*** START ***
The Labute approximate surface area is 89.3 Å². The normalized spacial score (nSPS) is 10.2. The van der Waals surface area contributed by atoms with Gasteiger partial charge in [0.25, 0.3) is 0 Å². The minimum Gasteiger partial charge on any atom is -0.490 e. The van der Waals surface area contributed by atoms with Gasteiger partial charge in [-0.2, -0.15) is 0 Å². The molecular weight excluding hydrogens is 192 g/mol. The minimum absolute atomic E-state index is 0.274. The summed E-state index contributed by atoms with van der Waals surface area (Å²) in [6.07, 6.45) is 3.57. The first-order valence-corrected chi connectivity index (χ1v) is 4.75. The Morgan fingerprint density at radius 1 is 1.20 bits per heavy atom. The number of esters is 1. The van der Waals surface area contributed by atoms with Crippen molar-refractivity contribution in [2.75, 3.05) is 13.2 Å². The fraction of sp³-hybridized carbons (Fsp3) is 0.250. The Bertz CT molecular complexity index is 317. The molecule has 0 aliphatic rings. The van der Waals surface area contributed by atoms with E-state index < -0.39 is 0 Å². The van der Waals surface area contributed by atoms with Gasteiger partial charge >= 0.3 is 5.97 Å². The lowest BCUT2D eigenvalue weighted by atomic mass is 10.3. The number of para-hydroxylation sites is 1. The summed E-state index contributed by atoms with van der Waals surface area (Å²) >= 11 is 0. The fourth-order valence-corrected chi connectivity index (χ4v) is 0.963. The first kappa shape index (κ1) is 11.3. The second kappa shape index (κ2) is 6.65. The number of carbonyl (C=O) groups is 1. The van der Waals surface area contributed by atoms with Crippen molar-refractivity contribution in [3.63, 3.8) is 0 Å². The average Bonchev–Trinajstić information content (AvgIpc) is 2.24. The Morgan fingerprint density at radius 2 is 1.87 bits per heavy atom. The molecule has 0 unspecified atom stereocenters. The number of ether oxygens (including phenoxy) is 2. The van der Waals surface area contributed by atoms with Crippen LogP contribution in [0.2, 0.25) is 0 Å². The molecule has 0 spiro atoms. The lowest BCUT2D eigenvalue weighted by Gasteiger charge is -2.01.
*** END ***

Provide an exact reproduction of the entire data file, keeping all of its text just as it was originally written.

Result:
The Labute approximate surface area is 89.3 Å². The normalized spacial score (nSPS) is 10.2. The van der Waals surface area contributed by atoms with Gasteiger partial charge in [0.25, 0.3) is 0 Å². The minimum Gasteiger partial charge on any atom is -0.490 e. The van der Waals surface area contributed by atoms with Gasteiger partial charge in [-0.2, -0.15) is 0 Å². The molecular weight excluding hydrogens is 192 g/mol. The minimum absolute atomic E-state index is 0.274. The summed E-state index contributed by atoms with van der Waals surface area (Å²) in [6.07, 6.45) is 3.57. The first-order valence-corrected chi connectivity index (χ1v) is 4.75. The Morgan fingerprint density at radius 1 is 1.20 bits per heavy atom. The number of esters is 1. The van der Waals surface area contributed by atoms with Crippen molar-refractivity contribution in [2.75, 3.05) is 13.2 Å². The fraction of sp³-hybridized carbons (Fsp3) is 0.250. The Bertz CT molecular complexity index is 317. The molecule has 0 aliphatic rings. The van der Waals surface area contributed by atoms with E-state index < -0.39 is 0 Å². The van der Waals surface area contributed by atoms with Gasteiger partial charge >= 0.3 is 5.97 Å². The lowest BCUT2D eigenvalue weighted by atomic mass is 10.3. The number of para-hydroxylation sites is 1. The summed E-state index contributed by atoms with van der Waals surface area (Å²) >= 11 is 0. The fourth-order valence-corrected chi connectivity index (χ4v) is 0.963. The first kappa shape index (κ1) is 11.3. The second kappa shape index (κ2) is 6.65. The number of carbonyl (C=O) groups is 1. The van der Waals surface area contributed by atoms with Crippen molar-refractivity contribution in [3.63, 3.8) is 0 Å². The average Bonchev–Trinajstić information content (AvgIpc) is 2.24. The Morgan fingerprint density at radius 2 is 1.87 bits per heavy atom. The molecule has 0 unspecified atom stereocenters. The number of ether oxygens (including phenoxy) is 2. The van der Waals surface area contributed by atoms with Crippen LogP contribution in [0.2, 0.25) is 0 Å². The molecule has 0 spiro atoms. The lowest BCUT2D eigenvalue weighted by Gasteiger charge is -2.01.